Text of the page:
Robinson Cano (27 HR, .314/.383/.516, .384 wOBA, 142 wRC+) was the second-best second baseman on the planet this season and will be earning a huge payday in a few months, as he slots just ahead of three fantastic third basemen (Evan Longoria, Adrian Beltre, and Manny Machado) on my ballot. Max Scherzer and David Ortiz (30 HR, .305/.394/.564, .400 wOBA, 152 wRC+) make up the rest of the top 10.
1. Clayton Kershaw, SP, Los Angeles Dodgers
2. Andrew McCutchen, CF, Pittsburgh Pirates
3. Matt Carpenter, 2B, St. Louis Cardinals
4. Paul Goldschmidt, 1B, Arizona Diamondbacks
5. Yadier Molina, C, St. Louis Cardinals
6. Joey Votto, 1B, Cincinnati Reds
7. Andrelton Simmons, SS, Atlanta Braves
8. Carlos Gomez, CF, Milwaukee Brewers
9. Freddie Freeman, 1B, Atlanta Braves
10. Russell Martin, C, Pittsburgh Pirates
(*ducks incoming tomatoes thrown from my Pittsburgh-area followers*)
Plenty of writers don’t believe that pitchers should be considered for the MVP award, and that the Cy Young was made solely as their MVP award. I’m not one of those people. I think if the pitcher is good enough and if the position player candidate poll is shallow, then someone who only works once every five days should get consideration for the award. This year is one of those years.
I’m not trying to discredit the work that Andrew McCutchen (21 HR, .317/.404/.508, .393 wOBA, 155 wRC+, 8 DRS) or Matt Carpenter (126 R, 199 H, 55 2B, .318/.392/.481, .381 wOBA, 147 wRC+) have done this year; they’ve been fantastic and should be talked about as such. But Clayton Kershaw – who has been the league’s best pitcher for a few years now and doesn’t get talked about nearly enough (in Los Angeles no less) – set new career-best marks in almost every category. He threw more innings (236.0) than he had before, had a sub-2.00 BB/9 (1.98) for the first time in his career, and posted an ERA of 1.83 – the lowest the league has seen since Pedro Martinez’s absurd 2000 season (1.74 ERA, 7 CG, 4 SHO, 291 ERA+, 0.737 WHIP, 11.8 K/9, 8.88 K/BB). Kershaw also led the league in ERA+ (194) and WHIP (0.915), and was among the league leaders in FIP (2.39).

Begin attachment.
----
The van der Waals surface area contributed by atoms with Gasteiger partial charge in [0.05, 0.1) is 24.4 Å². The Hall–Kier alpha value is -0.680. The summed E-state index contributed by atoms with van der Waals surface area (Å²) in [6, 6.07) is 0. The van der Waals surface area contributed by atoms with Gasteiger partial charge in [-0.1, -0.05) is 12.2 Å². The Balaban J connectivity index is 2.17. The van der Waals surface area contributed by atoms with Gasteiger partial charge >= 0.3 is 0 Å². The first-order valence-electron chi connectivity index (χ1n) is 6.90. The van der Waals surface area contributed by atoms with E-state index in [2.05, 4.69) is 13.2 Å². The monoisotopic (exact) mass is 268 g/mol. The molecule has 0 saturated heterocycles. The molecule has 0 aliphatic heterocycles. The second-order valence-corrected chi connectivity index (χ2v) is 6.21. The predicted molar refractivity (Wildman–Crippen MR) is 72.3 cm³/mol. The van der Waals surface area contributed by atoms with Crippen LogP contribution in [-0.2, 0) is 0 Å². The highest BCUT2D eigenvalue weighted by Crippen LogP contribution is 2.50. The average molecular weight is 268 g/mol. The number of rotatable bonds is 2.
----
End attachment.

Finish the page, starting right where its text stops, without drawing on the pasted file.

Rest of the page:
On June 21st, the Los Angeles Dodgers were sitting in the NL West cellar, 9.5 games behind the Arizona Diamondbacks. Since that point in the season, Kershaw posted an ERA of 1.61 and a K/9 just a tick under nine, and opponents had a pitcher-esque slash line of .194/.233/.270 against him.
McCutchen, Carpenter, Paul Goldschmidt (36 HR, .302/.401./.551, .404 wOBA, 156 wRC+), and Yadier Molina (44 2B, .319/.359/.477, .362 wOBA, 134 wRC+, 43% CS%) round out my top five. Goldschmidt tore the cover off the ball this season and might get more consideration if the Diamondbacks made the playoffs (still an awful way to judge these things, you guys), and Molina might have locked up the award if he didn’t lose time to a knee injury in August. The national media sounded like they were going to just hand the award to the catcher, although he posted a season worthy enough for an argument.
Joey Votto (24 HR, .305/.435/.491, .400 wOBA, 156 wRC+) comes in at sixth, and he honestly could be higher (if he’d hit more homeruns instead of walking all the time – I kid, Reds fans) but the race is pretty tight between him and the four I mentioned in the previous paragraph. Andrelton Simmons (17 HR, 41 DRS, 23.9 UZR/150) slots in at seventh after a defensive season that could be considered the best in baseball history, and his teammate Freddie Freeman (23 HR, .319/.396/.501, .387 wOBA, 150 wRC+) gains a ninth-place vote, with the surprising Carlos Gomez (24 HR, .284/.338/.506, .363 wOBA, 130 wRC+, 38 DRS, 27.2 UZR/150) sandwiched in between them.